By Bonnie Harris
No matter the child, no matter the situation, waiting for emotions to cool and for the situation to pass, can make all the difference in your ability to connect.
The following is a story from the mom of an Aspergers child:
As we drove to school one Monday morning, out of the blue my ten year old son said, “Mum, I want to say sorry for what happened on Thursday.”
My son is an ‘Aspiekid’ – he has traits of Aspergers, meaning he was born with a different kind of ‘wiring’ in the brain than most of us. One result of this is that he sometimes gets very distressed about things that others would consider insignificant or even “stupid” to get upset about. He finds it harder than most people to move past these upsets, and when this happens I call it “getting stuck”.
“What happened on Thursday” was that he got “stuck” on a very small additional homework task, became very distressed and was emotionally and mentally unable to complete the task. Instead, after about an hour of distress, unable to calm down any other way, he fell asleep.
When I first began learning Connective Parenting, I used to think it didn’t always work, because Bonnie says that children respond to fairness and logic – while a child in an Aspie meltdown certainly does not. But I was making a mistake – skipping over the second step in the connective process. The first step is to acknowledge my child’s difficulty, the next is to wait – for as long as it takes. I learned the hard way that it doesn’t matter how long it takes, because there is simply no point trying to move to the next step – working out solutions – until the agitated person (child or adult) can get calm. For my son, that often takes a long time, but no matter how long it is, I simply have to wait.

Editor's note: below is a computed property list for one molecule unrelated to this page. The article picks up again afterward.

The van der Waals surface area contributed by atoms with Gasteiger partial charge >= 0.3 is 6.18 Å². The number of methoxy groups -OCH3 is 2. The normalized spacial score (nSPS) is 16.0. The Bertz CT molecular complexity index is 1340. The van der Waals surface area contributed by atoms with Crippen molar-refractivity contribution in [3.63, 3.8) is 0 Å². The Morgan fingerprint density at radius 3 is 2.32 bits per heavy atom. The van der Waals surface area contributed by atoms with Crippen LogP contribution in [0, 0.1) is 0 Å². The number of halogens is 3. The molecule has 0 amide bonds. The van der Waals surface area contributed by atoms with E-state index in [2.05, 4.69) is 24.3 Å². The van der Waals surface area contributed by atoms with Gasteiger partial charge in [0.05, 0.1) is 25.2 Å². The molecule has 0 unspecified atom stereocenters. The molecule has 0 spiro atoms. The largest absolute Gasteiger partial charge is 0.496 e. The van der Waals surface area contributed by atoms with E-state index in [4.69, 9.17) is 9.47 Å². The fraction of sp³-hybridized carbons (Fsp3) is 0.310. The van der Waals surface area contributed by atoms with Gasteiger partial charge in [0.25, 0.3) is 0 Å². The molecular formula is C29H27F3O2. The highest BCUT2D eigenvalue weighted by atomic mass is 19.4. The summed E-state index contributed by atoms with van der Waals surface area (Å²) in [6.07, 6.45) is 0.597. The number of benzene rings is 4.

The first step is to acknowledge my child’s difficulty, the next is to wait – for as long as it takes.
I also thought Connective Parenting couldn’t help with certain problems because the cause of the problem was “somewhere else” – for example, at school or his dad’s. Every time I said this, Bonnie replied that Connective Parenting can always help. She is right. The beauty of Connective Parenting, actually, is that it works even if you can’t control the underlying cause of the problem or even know what the problem is. Because the triggers are often so tiny and so irrational, Aspie distress does seem to come from “somewhere else”, like a poltergeist entering the room; and in a way that’s true, since it stems from something or somewhere no-one can really name.
However, at these moments, the central concept of Connective Parenting, that the child is “having a problem, not being a problem”, is the key. My son does not choose to get “stuck”; he does not intentionally get upset, and his distress is genuine and heartbreaking – it’s not a tantrum. When this happens, he doesn’t need to deal with an added layer of guilt and remorse by being made to feel he’s “misbehaving” or making me unhappy. He’s not causing a problem; he’s struggling. My job is to help him learn how to get “unstuck” in his own way and time.
When my son apologized, it took me by surprise. I replied, “You don’t have to be sorry! There’s nothing to be sorry for, you got upset and you don’t have to be sorry about that.” He then told me that his teacher had told him he must say sorry, and he didn’t want to lie to her, nor get in trouble for not doing what she asked.
Something about the apology disturbed me. Connective Parenting has taught me to think about what’s going on for myself as well as my child, in any situation, so during the day I pondered what felt wrong about this. Then I chose a moment when we felt connected and had time to pay attention to one another. I told him that I wanted to say something about the incident.
I told him I liked that he did what his teacher had asked him to do, and that I liked how he didn’t want to lie. And I said that I thought saying sorry might have been a hard thing to do – that I would have found it hard if I was him. Instantly and fervently he replied, “It was hard”. Such an admission from an Aspie child about an emotional experience showed just how important my acknowledgement was for him. Every time the two of us make that kind of connection, where he feels really understood and accepted, it builds trust to help the two of us to deal with his “difficulties” better.
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